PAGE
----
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The filmmaker Mahdi Fleifel has described his first full-length documentary film A World Not Ours (2012), which won over thirty international prizes, as “more than a family portrait; rather it portrays the attempt to hold on to the forgotten and mark what shouldn’t be erased from collective memory.” All of Mahdi Fleifel’s films explore how we construct identity: How have we become what we are? He investigates these questions with the direct cinema technique, along with the everyday life and reality of refugees. He often follows his protagonists for many years, showing how all their hopes and dreams gradually turn into nightmares, into a cycle marked by drug abuse and prostitution. Despite showing the misery of exile, Mahdi Fleifel manages to add a dose of humor or satire to many of his portrayals. The unique, unvarnished quality of his camera’s eye can likely be attributed to his own upbringing in the refugee camp Ain el-Helweh in Lebanon, where he met many of his protagonists. His family has already lived in the camp for three generations.
Born in Dubai in 1979, grown up in the refugee camp Ain el-Helweh in Lebanon, and later having moved to a suburb of Elsinore in Denmark, Mahdi Fleifel completed his studies at the National Film and Television School in London in 2009. His short film Arafat and I (2008) was screened at festivals around the world and received numerous prizes. A World Not Ours (2012) was screened at the Berlin Film Festival in 2013 in the “Panorama” section, where it won the peace prize; it was awarded first place at the festivals in Yamagata, Edinburgh and DOC:NYC respectively.
His most recent project, titled A Man Returned (2016), was nominated for a European Film Award and received the Silver Bear at the Berlin Film Festival in 2016. In the film, Mahdi Fleifel follows his childhood friend, the twenty-six-year-old Reda, when he returns to the largest Palestinian refugee camp in Lebanon. Reda had spent the previous three years homeless in Athens. Unable to gain asylum in Europe, he is now addicted to heroin. Yet he wants to make changes, and get married. On the phone with his future wife, he asks her, “Are you in a hurry? I’m thinking about our new life together. It might be hard, since it will be something new for both of us,” he says. He then concludes: “We will have to do the impossible. With our love, our faith and our understanding for each other.” But will his dream come true?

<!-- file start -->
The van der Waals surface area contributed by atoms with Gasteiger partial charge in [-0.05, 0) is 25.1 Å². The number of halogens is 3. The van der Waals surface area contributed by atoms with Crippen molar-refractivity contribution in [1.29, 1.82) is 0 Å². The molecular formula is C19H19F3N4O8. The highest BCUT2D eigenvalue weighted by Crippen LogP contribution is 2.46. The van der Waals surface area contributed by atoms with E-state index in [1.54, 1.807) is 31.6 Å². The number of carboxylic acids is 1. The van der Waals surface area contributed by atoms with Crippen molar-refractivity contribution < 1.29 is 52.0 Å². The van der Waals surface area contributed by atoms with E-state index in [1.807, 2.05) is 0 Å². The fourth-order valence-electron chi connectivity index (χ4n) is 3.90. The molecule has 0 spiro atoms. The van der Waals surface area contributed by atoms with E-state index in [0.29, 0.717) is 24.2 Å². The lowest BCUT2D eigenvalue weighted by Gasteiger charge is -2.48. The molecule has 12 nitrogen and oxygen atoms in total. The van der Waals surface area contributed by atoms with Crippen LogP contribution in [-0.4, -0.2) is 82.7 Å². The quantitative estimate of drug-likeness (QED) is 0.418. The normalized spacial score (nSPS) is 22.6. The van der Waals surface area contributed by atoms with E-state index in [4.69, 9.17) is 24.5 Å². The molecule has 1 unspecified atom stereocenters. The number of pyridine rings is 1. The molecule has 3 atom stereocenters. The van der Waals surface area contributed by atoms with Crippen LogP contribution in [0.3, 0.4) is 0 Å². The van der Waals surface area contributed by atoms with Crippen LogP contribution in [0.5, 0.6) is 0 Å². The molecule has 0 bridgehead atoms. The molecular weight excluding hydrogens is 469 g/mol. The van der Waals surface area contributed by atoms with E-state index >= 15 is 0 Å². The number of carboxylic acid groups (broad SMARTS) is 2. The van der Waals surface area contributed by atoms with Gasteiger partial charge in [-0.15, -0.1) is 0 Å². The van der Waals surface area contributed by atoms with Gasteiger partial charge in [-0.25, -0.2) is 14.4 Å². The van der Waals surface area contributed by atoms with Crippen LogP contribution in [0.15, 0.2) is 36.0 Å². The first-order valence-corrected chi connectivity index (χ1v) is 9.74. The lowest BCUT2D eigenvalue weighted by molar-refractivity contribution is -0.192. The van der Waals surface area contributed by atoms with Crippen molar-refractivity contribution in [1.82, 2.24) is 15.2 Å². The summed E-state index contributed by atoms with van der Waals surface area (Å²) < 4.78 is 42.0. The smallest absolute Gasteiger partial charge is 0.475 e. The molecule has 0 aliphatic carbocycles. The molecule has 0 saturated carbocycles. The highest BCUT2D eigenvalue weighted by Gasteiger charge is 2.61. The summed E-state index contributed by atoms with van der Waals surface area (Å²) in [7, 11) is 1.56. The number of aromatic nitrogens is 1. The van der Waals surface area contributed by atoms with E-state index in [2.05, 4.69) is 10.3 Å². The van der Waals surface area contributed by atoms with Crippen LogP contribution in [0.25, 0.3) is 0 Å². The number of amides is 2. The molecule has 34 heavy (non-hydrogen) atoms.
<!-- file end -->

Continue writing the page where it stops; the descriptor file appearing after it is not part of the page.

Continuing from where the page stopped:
In the short documentary Xenos (2013), Mahdi Fleifel follows another childhood friend, Abu Eyad, who leaves the camp Ain el-Helweh, travelling via Syria to Greece. The year is 2010. Once he finally reaches Athens, the country is hit by economic and political collapse. The director intersperses his phone calls with Abu Eyad with shots of the Greek capital, the city where his daily struggle for survival unfolds; the place that had once seemed so full of promise land has now become a hell.
September 1993: Two statesmen shake hands, joined by a third – Yasser Arafat, Yitzhak Rabin and Bill Clinton pose in the White House Garden. An historic moment. Which Mahdi Fleifel repeats twenty times in 20 Handshakes for Peace (2014), as he titled his short documentary. The viewer hears the words from the final interview given by the Palestinian literary scholar Edward Said, who is outraged by the handshake during the “Oslo Peace Process.” This piece featured in the anthology Suspended Time where nine Palestinian filmmakers were commissioned to produce a work commemorating the 20th anniversary of the Oslo Peace Accord. Mahdi Fleifel's segment screened at the Berlinale Forum Expanded in 2015.

Mahdi Fleifel recently premiered his first fiction film in almost ten years, A Drowning Man, which was nominated for the short film Palme d'Or at the 2017 Cannes Film Festival.

Text: Maike Wetzel
Translation into English: Amy Pradell


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Films (selection): 2017 A Drowning Man (short film, 15’) 2016 A Man Returned (short film, 30‘) 2014 20 Handshakes for Peace (short film, 5‘) 2013 Xenos (short film, 13’) 2012 A World Not Ours (documentary, 93’)
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